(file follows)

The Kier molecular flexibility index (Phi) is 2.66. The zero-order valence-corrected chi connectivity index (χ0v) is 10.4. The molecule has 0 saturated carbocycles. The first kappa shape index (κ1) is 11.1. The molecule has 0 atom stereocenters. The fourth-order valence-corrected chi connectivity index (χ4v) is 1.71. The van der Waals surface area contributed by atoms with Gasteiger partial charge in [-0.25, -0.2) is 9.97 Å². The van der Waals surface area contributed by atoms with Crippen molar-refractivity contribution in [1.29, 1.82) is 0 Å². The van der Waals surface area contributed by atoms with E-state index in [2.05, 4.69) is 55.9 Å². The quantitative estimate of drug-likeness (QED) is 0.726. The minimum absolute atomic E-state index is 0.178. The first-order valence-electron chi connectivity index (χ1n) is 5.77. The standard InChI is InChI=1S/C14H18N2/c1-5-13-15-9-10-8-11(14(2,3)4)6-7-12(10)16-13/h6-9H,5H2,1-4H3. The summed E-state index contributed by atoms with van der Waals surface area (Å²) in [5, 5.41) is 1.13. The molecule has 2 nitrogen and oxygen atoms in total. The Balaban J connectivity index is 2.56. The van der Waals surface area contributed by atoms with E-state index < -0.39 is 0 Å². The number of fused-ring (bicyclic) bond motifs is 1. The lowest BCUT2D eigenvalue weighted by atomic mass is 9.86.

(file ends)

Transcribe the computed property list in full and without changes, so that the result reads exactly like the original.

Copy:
The Kier molecular flexibility index (Phi) is 2.66. The zero-order valence-corrected chi connectivity index (χ0v) is 10.4. The molecule has 0 saturated carbocycles. The first kappa shape index (κ1) is 11.1. The molecule has 0 atom stereocenters. The fourth-order valence-corrected chi connectivity index (χ4v) is 1.71. The van der Waals surface area contributed by atoms with Gasteiger partial charge in [-0.25, -0.2) is 9.97 Å². The van der Waals surface area contributed by atoms with Crippen molar-refractivity contribution in [1.29, 1.82) is 0 Å². The van der Waals surface area contributed by atoms with E-state index in [2.05, 4.69) is 55.9 Å². The quantitative estimate of drug-likeness (QED) is 0.726. The minimum absolute atomic E-state index is 0.178. The first-order valence-electron chi connectivity index (χ1n) is 5.77. The standard InChI is InChI=1S/C14H18N2/c1-5-13-15-9-10-8-11(14(2,3)4)6-7-12(10)16-13/h6-9H,5H2,1-4H3. The summed E-state index contributed by atoms with van der Waals surface area (Å²) in [5, 5.41) is 1.13. The molecule has 2 nitrogen and oxygen atoms in total. The Balaban J connectivity index is 2.56. The van der Waals surface area contributed by atoms with E-state index < -0.39 is 0 Å². The number of fused-ring (bicyclic) bond motifs is 1. The lowest BCUT2D eigenvalue weighted by atomic mass is 9.86.